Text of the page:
The workflow for achieving the final machine design methodology, therefore, can be represented graphically on a line depicting the work progress as a family of Snails, walking one behind the other, as shown in Figure 2. Each Snail represents how the methodology evolves, together with the necessary work that will be carried out to finish the overall project of designing demining machines from power tillers. Each Snail is smaller than the previous one, needing less work and therefore shorter lines to be carried out. We believe end-users and researchers will acquire efficiency and practical expertise with more practice and learn better skills along the process in both participation and technological design.

Of the two antennae for each Snail, one goes into the next snail, indicating that the design methodology used in the next work package comes from the one evolved in the last work package, and the other antenna goes into the dissemination of ideas and experiences achieved in the previous work package.

Conclusion

By employing power tillers and adapting them to demining applications, we intend to leverage mature off-the-shelf technology already in use and exploit end-users’ knowledge of agricultural practices. Skills acquired in the modification of agricultural technology already in use in order to achieve a new particular task such as demining technology could be used later on to improve agricultural production after the land has been cleared of mines by using better machinery. Technological innovations in the field of agriculture are one of the major contributors to development.

In parallel with the work to define the new participatory design methodology, the research team at the PMARlab and I will carry out research along two other fields of study: investigating the relationship between demining activities and development, and defining the role of humanitarian demining technologies in development.

The premise is that participation, particularly in demining machine design, will be more effective and efficient as it uses local knowledge and resources, and will empower local participants. The ultimate goal is to increase demining machine use in order to more effectively eradicate landmines safely and efficiently. This project attempts to both practically apply local resources and participation into machine design, and formalize a successful theory of methodology that applies participation in machine design.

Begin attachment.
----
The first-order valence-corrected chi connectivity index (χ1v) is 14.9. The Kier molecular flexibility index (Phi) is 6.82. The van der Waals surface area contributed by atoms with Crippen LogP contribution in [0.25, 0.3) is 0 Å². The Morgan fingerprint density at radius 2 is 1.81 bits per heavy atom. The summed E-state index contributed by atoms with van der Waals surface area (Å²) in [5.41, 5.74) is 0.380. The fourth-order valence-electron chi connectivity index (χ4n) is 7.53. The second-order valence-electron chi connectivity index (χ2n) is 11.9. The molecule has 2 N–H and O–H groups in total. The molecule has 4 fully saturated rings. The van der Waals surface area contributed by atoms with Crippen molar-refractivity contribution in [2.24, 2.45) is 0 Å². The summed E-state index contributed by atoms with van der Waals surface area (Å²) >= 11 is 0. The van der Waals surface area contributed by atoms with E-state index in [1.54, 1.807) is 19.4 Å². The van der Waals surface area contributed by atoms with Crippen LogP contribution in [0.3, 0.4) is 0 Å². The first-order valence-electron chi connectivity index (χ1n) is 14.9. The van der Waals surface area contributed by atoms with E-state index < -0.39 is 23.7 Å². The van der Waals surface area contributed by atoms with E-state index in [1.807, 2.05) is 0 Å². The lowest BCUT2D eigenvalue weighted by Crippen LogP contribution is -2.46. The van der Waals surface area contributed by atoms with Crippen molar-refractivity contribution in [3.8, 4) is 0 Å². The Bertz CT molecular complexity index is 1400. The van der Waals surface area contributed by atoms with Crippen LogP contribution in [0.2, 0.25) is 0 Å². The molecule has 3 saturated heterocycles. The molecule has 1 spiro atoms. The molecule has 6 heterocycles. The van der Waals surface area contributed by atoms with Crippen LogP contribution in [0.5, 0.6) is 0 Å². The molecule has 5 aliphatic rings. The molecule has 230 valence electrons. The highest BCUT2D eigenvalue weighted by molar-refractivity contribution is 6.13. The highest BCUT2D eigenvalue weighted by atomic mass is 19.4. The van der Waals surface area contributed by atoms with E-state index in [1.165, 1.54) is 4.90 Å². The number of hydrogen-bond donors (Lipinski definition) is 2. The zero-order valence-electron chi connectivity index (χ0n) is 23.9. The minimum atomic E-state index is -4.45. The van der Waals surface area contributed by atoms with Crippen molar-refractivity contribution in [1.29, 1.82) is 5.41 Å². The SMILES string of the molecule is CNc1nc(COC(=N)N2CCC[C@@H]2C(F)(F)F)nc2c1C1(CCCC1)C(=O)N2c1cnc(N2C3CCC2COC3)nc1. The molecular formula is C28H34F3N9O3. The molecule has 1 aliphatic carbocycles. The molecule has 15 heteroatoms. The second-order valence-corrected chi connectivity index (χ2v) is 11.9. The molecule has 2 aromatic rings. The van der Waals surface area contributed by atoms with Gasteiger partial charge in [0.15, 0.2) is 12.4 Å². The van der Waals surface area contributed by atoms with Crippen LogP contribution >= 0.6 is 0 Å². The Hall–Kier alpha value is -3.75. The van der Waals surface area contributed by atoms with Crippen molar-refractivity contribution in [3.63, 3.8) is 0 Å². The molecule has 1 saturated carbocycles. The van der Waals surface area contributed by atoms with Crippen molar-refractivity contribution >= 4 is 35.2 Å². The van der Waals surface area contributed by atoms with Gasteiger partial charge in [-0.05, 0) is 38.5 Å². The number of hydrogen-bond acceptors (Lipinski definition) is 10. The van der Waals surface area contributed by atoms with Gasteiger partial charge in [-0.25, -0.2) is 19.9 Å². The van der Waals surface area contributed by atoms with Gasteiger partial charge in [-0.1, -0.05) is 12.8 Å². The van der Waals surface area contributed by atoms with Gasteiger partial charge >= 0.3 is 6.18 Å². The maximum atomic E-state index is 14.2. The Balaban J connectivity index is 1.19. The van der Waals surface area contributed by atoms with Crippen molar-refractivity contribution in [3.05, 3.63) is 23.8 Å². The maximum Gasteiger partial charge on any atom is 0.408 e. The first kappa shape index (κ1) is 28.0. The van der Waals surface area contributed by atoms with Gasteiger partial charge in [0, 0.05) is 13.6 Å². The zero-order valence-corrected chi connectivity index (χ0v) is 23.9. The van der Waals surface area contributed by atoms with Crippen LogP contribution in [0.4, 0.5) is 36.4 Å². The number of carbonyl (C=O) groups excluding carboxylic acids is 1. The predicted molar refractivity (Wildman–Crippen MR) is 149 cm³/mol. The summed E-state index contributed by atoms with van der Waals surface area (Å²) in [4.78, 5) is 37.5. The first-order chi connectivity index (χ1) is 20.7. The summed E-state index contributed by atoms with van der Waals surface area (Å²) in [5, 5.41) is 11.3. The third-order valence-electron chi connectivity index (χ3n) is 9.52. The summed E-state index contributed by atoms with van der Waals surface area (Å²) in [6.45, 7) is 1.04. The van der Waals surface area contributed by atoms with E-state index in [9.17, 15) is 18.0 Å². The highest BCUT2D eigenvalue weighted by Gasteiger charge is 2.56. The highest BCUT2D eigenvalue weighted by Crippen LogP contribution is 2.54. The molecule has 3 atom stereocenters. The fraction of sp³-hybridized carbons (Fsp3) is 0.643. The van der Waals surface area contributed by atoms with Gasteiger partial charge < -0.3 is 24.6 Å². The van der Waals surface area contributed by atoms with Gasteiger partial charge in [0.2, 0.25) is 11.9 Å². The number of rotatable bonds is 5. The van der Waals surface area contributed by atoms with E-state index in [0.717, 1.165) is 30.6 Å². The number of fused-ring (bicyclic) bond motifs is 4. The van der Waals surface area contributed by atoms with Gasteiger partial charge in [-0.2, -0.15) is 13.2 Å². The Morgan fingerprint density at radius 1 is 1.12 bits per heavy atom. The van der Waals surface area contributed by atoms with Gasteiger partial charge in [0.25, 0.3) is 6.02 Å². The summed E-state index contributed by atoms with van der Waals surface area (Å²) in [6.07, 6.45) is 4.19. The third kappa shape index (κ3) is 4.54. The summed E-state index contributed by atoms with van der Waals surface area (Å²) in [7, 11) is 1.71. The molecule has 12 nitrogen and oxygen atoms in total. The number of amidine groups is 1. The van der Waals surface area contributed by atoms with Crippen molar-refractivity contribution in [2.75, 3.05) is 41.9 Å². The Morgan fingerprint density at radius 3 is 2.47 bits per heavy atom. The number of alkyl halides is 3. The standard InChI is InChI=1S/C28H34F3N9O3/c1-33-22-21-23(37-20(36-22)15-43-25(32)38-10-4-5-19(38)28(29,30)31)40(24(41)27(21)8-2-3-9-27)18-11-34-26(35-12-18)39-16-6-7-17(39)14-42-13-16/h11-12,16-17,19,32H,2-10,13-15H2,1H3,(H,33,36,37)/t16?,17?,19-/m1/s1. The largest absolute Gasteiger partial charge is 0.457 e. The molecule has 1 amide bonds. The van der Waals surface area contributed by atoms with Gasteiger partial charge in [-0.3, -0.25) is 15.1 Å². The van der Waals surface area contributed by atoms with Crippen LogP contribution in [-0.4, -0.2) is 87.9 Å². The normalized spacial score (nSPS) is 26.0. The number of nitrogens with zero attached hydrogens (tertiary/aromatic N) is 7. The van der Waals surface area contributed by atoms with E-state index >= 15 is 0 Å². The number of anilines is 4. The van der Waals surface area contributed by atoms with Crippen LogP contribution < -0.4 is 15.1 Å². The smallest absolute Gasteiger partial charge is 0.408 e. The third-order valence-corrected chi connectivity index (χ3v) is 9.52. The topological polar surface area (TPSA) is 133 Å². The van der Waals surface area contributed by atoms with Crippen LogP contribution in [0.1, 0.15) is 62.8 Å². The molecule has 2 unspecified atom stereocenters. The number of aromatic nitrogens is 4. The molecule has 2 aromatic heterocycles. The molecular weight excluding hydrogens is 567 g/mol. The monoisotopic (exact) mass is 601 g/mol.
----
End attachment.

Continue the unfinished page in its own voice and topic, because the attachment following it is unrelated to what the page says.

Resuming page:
The research project the author has undertaken in the context of her doctoral studies has been presented to inform the community and to seek comments. The work proposed has been discussed with many valuable people, whom she would like to thank for their time: Erik Tollefsen of the Geneva International Centre for Humanitarian Demining; Professor Richard Bocco of IUED; Andy Smith of AVS Mine Action Consultants; Luke Atkinson and Richard Schmidt of Norwegian People’s Aid; Professor Rinaldo Michelini di San Martino and Paolo Silingardi of University of Genova; and Alcherio Martinoli of Ecole Polytechnique Fédérale de Lausanne.

The work presented here has been conceived and structured in an attempt to receive funding from different institutes; the study has not received funding as yet. Even though the team has not received specific funding for the project, they will continue working.

Biography

Emanuela Elisa Cepolina is a mechanical engineer. Since her graduation in 2003, she has been researching technologies for humanitarian demining at the University of Genova in Genova, Italy. In 2004, she carried out a survey of technologies in field use in several countries in collaboration with the EUDEM2 team. In 2005, she began the project “Participatory Agriculture Technology for Humanitarian Demining,” the subject of her doctoral thesis.

Endnotes

  1. Professor James Trevelyan of the University of Western Australia estimates total R&D funding for demining at about US$300 million per year. See http://www.jmu.edu/cisr/journal/4.3/process.htm. Accessed April 21, 2006.
  2. E.E. Cepolina, C. Bruschini, K De Bruyn, Field Survey Results, EUDEM2 publication, EUDEM Web site: http://www.eudem.vub.ac.be/files/FieldSurvey_Results_V1.0.0.pdf. Accessed April 21, 2006.
  3. J. Sachs, The End of Poverty: Economic Possibilities for Our Time, Penguin Press: 2005.
  4. E.E. Cepolina, C. Bruschini, Catalogue of Demining Technologies in Field Use, EUDEM2 publication, EUDEM website: http://www.eudem.vub.ac.be/files/FieldSurvey_Catalogue_Techn_V1.0.0.pdf. Accessed April 20, 2006.
  5. End-effector is a name commonly used in robotics to indicate the device or tool connected to the end of a robot arm. It is the tool actually performing the work. Here, end-effector could be substituted with tool or unit.

Contact Information

Emanuela Elisa Cepolina
Department of Mechanics and Machine Design
University of Genova
Via All’Opera Pia 15A
16145 Genova / Italy
Tel: +39 010 353 2837
E-mail: emacepo@dimec.unige.it
Web site: http://www.dimec.unige.it/PMAR/demining